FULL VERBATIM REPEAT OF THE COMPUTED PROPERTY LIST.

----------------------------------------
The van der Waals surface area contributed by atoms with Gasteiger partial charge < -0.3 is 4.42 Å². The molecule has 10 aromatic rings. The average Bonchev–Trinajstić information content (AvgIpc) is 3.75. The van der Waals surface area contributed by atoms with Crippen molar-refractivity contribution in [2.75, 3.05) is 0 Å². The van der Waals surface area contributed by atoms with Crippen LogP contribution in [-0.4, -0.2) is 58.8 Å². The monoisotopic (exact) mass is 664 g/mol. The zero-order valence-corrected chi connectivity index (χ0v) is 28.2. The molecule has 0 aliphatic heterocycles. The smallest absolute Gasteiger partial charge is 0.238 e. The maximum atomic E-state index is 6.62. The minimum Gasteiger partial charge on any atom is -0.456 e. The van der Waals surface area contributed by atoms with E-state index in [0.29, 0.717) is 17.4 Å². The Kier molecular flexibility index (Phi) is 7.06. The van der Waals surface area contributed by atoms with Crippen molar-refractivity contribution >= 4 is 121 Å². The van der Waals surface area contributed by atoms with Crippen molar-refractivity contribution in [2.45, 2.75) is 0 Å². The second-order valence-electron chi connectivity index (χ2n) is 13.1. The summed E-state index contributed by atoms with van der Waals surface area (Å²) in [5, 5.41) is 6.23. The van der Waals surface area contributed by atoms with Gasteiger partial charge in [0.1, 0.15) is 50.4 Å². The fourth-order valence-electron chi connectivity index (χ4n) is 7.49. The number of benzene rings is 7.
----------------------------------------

The van der Waals surface area contributed by atoms with Gasteiger partial charge < -0.3 is 4.42 Å². The molecule has 10 aromatic rings. The average Bonchev–Trinajstić information content (AvgIpc) is 3.75. The van der Waals surface area contributed by atoms with Crippen molar-refractivity contribution in [2.75, 3.05) is 0 Å². The van der Waals surface area contributed by atoms with Crippen LogP contribution in [-0.4, -0.2) is 58.8 Å². The monoisotopic (exact) mass is 664 g/mol. The zero-order valence-corrected chi connectivity index (χ0v) is 28.2. The molecule has 0 aliphatic heterocycles. The smallest absolute Gasteiger partial charge is 0.238 e. The maximum atomic E-state index is 6.62. The minimum Gasteiger partial charge on any atom is -0.456 e. The van der Waals surface area contributed by atoms with E-state index in [0.29, 0.717) is 17.4 Å². The Kier molecular flexibility index (Phi) is 7.06. The van der Waals surface area contributed by atoms with Crippen molar-refractivity contribution >= 4 is 121 Å². The van der Waals surface area contributed by atoms with Crippen molar-refractivity contribution in [2.45, 2.75) is 0 Å². The second-order valence-electron chi connectivity index (χ2n) is 13.1. The summed E-state index contributed by atoms with van der Waals surface area (Å²) in [5, 5.41) is 6.23. The van der Waals surface area contributed by atoms with Gasteiger partial charge in [0.1, 0.15) is 50.4 Å². The fourth-order valence-electron chi connectivity index (χ4n) is 7.49. The number of benzene rings is 7.